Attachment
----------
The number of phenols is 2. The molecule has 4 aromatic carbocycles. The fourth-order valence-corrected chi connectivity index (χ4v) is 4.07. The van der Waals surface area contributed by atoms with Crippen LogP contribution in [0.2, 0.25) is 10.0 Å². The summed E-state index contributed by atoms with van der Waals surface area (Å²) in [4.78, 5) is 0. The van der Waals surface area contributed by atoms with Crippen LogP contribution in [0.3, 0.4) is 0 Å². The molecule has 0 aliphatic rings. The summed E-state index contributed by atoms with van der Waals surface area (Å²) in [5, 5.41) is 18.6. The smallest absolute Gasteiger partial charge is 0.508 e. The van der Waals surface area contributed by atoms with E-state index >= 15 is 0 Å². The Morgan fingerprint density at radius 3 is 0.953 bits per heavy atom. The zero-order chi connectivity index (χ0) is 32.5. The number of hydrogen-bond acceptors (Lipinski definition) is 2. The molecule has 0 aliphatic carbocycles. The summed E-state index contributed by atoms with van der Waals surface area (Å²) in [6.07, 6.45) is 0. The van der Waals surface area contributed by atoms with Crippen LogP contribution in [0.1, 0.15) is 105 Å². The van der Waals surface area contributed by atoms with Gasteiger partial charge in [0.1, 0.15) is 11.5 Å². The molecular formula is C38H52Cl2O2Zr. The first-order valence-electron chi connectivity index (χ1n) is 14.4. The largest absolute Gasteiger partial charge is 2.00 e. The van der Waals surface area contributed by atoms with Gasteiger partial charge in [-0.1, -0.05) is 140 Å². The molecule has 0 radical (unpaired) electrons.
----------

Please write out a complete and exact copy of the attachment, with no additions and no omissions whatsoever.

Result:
The number of phenols is 2. The molecule has 4 aromatic carbocycles. The fourth-order valence-corrected chi connectivity index (χ4v) is 4.07. The van der Waals surface area contributed by atoms with Crippen LogP contribution in [0.2, 0.25) is 10.0 Å². The summed E-state index contributed by atoms with van der Waals surface area (Å²) in [4.78, 5) is 0. The van der Waals surface area contributed by atoms with Crippen LogP contribution in [0.3, 0.4) is 0 Å². The molecule has 0 aliphatic rings. The summed E-state index contributed by atoms with van der Waals surface area (Å²) in [5, 5.41) is 18.6. The smallest absolute Gasteiger partial charge is 0.508 e. The van der Waals surface area contributed by atoms with E-state index >= 15 is 0 Å². The Morgan fingerprint density at radius 3 is 0.953 bits per heavy atom. The zero-order chi connectivity index (χ0) is 32.5. The number of hydrogen-bond acceptors (Lipinski definition) is 2. The molecule has 0 aliphatic carbocycles. The summed E-state index contributed by atoms with van der Waals surface area (Å²) in [6.07, 6.45) is 0. The van der Waals surface area contributed by atoms with Crippen LogP contribution in [0.1, 0.15) is 105 Å². The van der Waals surface area contributed by atoms with Gasteiger partial charge in [0.1, 0.15) is 11.5 Å². The molecular formula is C38H52Cl2O2Zr. The first-order valence-electron chi connectivity index (χ1n) is 14.4. The largest absolute Gasteiger partial charge is 2.00 e. The van der Waals surface area contributed by atoms with Gasteiger partial charge in [-0.1, -0.05) is 140 Å². The molecule has 0 radical (unpaired) electrons.